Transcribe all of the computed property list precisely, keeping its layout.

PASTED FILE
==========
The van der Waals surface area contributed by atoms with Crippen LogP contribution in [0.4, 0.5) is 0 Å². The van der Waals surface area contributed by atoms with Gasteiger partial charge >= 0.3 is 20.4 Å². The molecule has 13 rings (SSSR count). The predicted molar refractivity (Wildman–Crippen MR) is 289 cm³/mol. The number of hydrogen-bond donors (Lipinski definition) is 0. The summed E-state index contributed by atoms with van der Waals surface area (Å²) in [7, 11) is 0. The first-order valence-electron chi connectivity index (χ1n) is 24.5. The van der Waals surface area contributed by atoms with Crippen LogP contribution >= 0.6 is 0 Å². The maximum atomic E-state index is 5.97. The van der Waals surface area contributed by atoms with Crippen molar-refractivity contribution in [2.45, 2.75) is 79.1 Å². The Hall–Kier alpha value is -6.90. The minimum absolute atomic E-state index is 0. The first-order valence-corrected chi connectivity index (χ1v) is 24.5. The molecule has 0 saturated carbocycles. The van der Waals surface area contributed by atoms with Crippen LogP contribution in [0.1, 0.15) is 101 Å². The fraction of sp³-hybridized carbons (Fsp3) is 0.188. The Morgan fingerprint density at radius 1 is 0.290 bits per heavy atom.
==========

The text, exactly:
The van der Waals surface area contributed by atoms with Crippen LogP contribution in [0.4, 0.5) is 0 Å². The van der Waals surface area contributed by atoms with Gasteiger partial charge >= 0.3 is 20.4 Å². The molecule has 13 rings (SSSR count). The predicted molar refractivity (Wildman–Crippen MR) is 289 cm³/mol. The number of hydrogen-bond donors (Lipinski definition) is 0. The summed E-state index contributed by atoms with van der Waals surface area (Å²) in [7, 11) is 0. The first-order valence-electron chi connectivity index (χ1n) is 24.5. The van der Waals surface area contributed by atoms with Crippen LogP contribution >= 0.6 is 0 Å². The maximum atomic E-state index is 5.97. The van der Waals surface area contributed by atoms with Crippen molar-refractivity contribution in [2.45, 2.75) is 79.1 Å². The Hall–Kier alpha value is -6.90. The minimum absolute atomic E-state index is 0. The first-order valence-corrected chi connectivity index (χ1v) is 24.5. The molecule has 0 saturated carbocycles. The van der Waals surface area contributed by atoms with Crippen LogP contribution in [0.1, 0.15) is 101 Å². The fraction of sp³-hybridized carbons (Fsp3) is 0.188. The Morgan fingerprint density at radius 1 is 0.290 bits per heavy atom.